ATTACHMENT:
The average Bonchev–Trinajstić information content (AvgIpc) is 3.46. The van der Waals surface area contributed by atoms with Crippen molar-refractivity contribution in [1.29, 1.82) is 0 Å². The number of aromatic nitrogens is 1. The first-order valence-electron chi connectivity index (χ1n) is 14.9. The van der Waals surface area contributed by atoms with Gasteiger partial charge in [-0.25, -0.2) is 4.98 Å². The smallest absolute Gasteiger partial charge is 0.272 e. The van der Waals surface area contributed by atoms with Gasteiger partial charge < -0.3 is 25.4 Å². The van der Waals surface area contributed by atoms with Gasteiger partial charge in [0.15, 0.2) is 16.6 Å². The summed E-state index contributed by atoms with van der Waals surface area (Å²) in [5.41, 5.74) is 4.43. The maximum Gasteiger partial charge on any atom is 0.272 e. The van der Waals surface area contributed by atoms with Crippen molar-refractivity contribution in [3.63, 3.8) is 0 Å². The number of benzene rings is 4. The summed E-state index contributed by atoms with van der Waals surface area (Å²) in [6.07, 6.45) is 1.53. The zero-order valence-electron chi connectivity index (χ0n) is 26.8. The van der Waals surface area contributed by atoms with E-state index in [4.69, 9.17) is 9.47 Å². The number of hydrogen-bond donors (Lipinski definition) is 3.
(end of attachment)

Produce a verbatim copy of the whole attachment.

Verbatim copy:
The average Bonchev–Trinajstić information content (AvgIpc) is 3.46. The van der Waals surface area contributed by atoms with Crippen molar-refractivity contribution in [1.29, 1.82) is 0 Å². The number of aromatic nitrogens is 1. The first-order valence-electron chi connectivity index (χ1n) is 14.9. The van der Waals surface area contributed by atoms with Gasteiger partial charge in [-0.25, -0.2) is 4.98 Å². The smallest absolute Gasteiger partial charge is 0.272 e. The van der Waals surface area contributed by atoms with Gasteiger partial charge < -0.3 is 25.4 Å². The van der Waals surface area contributed by atoms with Gasteiger partial charge in [0.15, 0.2) is 16.6 Å². The summed E-state index contributed by atoms with van der Waals surface area (Å²) in [5.41, 5.74) is 4.43. The maximum Gasteiger partial charge on any atom is 0.272 e. The van der Waals surface area contributed by atoms with Crippen molar-refractivity contribution in [3.63, 3.8) is 0 Å². The number of benzene rings is 4. The summed E-state index contributed by atoms with van der Waals surface area (Å²) in [6.07, 6.45) is 1.53. The zero-order valence-electron chi connectivity index (χ0n) is 26.8. The van der Waals surface area contributed by atoms with E-state index in [4.69, 9.17) is 9.47 Å². The number of hydrogen-bond donors (Lipinski definition) is 3.